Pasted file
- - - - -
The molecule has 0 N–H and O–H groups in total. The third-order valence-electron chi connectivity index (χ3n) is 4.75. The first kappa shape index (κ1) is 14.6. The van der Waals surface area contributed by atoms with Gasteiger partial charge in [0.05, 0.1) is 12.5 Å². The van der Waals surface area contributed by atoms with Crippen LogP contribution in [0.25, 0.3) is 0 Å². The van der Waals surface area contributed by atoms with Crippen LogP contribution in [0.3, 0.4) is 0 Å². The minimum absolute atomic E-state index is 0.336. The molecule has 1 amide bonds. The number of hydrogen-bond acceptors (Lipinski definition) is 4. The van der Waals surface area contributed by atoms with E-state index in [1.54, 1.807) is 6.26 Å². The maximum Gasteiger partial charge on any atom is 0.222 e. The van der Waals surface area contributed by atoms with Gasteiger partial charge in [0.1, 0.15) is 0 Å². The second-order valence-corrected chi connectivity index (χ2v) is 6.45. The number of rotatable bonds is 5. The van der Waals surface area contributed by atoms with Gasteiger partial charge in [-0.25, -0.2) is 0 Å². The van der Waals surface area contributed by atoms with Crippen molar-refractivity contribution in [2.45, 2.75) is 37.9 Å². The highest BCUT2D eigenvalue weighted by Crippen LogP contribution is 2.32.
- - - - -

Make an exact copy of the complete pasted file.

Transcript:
The molecule has 0 N–H and O–H groups in total. The third-order valence-electron chi connectivity index (χ3n) is 4.75. The first kappa shape index (κ1) is 14.6. The van der Waals surface area contributed by atoms with Gasteiger partial charge in [0.05, 0.1) is 12.5 Å². The van der Waals surface area contributed by atoms with Crippen LogP contribution in [0.25, 0.3) is 0 Å². The van der Waals surface area contributed by atoms with Crippen LogP contribution in [0.3, 0.4) is 0 Å². The minimum absolute atomic E-state index is 0.336. The molecule has 1 amide bonds. The number of hydrogen-bond acceptors (Lipinski definition) is 4. The van der Waals surface area contributed by atoms with E-state index in [1.54, 1.807) is 6.26 Å². The maximum Gasteiger partial charge on any atom is 0.222 e. The van der Waals surface area contributed by atoms with Gasteiger partial charge in [0.1, 0.15) is 0 Å². The second-order valence-corrected chi connectivity index (χ2v) is 6.45. The number of rotatable bonds is 5. The van der Waals surface area contributed by atoms with Gasteiger partial charge in [-0.25, -0.2) is 0 Å². The van der Waals surface area contributed by atoms with Crippen molar-refractivity contribution in [2.45, 2.75) is 37.9 Å². The highest BCUT2D eigenvalue weighted by Crippen LogP contribution is 2.32.